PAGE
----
Benny hopped out of the car. “Cool!” he exclaimed. “It’s like a tree house, but without the tree!”
“Well, we lived in a boxcar once,” said Henry, “so this isn’t so strange.”
The Alden children never forgot the time they lived in an abandoned railway car. Their parents had died and they had no place to go until Grandfather found them and took them to his big house in Greenfield. He even had the boxcar towed to their backyard so they could play in it.
“The houses here are built on pilings because of hurricanes and big storms,” explained Grandfather. “Basements would flood. The houses are built up so high water flows underneath.”
“I hope we don’t have a hurricane this week,” Jessie said, hauling luggage from the trunk.
“The weather report says we should have clear skies,” said Violet. She picked up the backpack that contained her art supplies. She loved to draw and paint, and she hoped to make lots of pictures while she was here.
Jessie and Violet decided to share a large room with an ocean view. Henry and Benny claimed the room next door because it had two sets of bunk beds. They could each sleep in the top bunk. Grandfather chose a sunny room with a view of the Sound.
“Thank goodness we have a kitchen,” Benny said, eagerly opening the refrigerator. His face fell when he saw it was empty.
Jessie laughed. “We have to go to the grocery store, Benny. We’ll buy lots of things you like to eat!”
But before they got in the car again, Grandfather suggested everyone relax a few moments.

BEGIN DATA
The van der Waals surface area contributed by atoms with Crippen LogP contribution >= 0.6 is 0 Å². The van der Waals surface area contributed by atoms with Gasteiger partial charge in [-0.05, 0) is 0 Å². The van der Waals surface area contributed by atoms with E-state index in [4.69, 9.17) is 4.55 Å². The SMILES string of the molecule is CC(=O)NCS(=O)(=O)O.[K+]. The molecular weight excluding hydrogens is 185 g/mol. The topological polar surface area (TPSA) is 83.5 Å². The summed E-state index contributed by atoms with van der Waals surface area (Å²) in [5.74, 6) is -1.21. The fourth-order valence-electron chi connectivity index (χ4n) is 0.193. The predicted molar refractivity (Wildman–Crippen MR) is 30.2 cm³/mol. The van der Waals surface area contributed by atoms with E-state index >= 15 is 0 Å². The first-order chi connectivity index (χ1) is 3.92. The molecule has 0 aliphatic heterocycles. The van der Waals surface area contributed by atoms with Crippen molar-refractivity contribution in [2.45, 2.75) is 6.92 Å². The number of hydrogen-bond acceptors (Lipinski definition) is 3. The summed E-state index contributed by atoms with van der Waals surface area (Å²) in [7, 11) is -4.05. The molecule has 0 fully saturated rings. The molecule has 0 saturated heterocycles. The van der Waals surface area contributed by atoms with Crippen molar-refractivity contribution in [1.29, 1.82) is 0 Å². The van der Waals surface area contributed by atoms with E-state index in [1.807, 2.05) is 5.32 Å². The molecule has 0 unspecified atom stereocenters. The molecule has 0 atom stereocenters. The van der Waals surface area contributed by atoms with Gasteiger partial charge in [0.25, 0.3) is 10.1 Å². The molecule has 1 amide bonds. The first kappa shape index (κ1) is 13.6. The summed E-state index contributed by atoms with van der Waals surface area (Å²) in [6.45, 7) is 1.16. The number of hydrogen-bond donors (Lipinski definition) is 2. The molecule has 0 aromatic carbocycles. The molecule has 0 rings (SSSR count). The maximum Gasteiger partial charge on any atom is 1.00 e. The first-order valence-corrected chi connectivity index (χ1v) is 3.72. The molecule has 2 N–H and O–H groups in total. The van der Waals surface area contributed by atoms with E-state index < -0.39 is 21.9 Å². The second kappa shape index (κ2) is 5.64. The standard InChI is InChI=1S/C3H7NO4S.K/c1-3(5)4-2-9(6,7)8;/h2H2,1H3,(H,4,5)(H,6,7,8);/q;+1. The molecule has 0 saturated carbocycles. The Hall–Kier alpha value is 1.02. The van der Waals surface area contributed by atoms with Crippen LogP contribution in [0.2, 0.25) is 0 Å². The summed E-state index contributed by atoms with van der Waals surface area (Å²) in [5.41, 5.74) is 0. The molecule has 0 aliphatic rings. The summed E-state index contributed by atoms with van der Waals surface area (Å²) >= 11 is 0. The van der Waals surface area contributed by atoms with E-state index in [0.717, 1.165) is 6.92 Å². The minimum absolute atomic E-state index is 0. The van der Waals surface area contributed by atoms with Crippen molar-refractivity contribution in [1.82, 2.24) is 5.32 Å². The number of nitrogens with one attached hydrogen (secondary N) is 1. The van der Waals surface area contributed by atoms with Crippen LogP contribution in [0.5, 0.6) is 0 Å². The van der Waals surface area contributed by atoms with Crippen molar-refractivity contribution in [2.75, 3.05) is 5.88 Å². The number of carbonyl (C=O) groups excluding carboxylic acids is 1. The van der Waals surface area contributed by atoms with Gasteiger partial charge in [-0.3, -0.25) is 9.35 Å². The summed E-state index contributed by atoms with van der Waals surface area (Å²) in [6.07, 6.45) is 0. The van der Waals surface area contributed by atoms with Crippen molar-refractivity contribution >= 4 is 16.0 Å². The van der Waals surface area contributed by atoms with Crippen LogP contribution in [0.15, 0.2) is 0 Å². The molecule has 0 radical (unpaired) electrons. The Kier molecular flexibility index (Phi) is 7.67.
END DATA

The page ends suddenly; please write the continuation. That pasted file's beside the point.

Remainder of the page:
The children went out on the upper deck, where they could see all the way to the bright blue ocean.
“There’s the dune.” Henry pointed to a steep hill of sand that sloped on its far side down to the Atlantic. On the beach, a boy flew a blue-and-yellow kite. Two surfers braved the tumbling waves.
“That looks like fun,” said Henry. He hoped to try surfing while he was here.
Gullwing Cottage was flanked by other houses. Bright beach towels were draped over the deck rail of the three-story house on one side. A narrow boardwalk, like a sidewalk, connected the houses.
A sandy-haired boy stepped outside of the brown-shingled house on the other side. When he saw the Aldens, he waved. Even from a distance the Aldens could tell he was a lot older than Henry.
“C’mon over!” he called.
“Let’s go meet him!” said Benny.
They went back inside and told Grandfather they would be next door meeting their neighbor.
The older boy was waiting for them on the boardwalk between the two houses. The boardwalk also crossed over the dune.
“Hey,” he said in a friendly voice. “I’m Jeremy Ross.”
“Pleased to meet you,” said Henry. He introduced his brother and sisters. “Are you here with your family?”
Jeremy shook his head. “My roommates and I are students at the University of North Carolina.”
Violet thought Jeremy was cute, with his blue eyes and deep dimples. Shyly she asked, “What are you studying?”
“You mean what is my major?” Jeremy’s eyes danced. “According to my roommates, Paul and Drew, I’m majoring in practical jokes!”
Benny was delighted. “You can take that in school?”
Jeremy playfully rumpled Benny’s hair. “Not officially. But I’ve pulled some good stunts. This morning I woke up Drew with a large bucket of water!”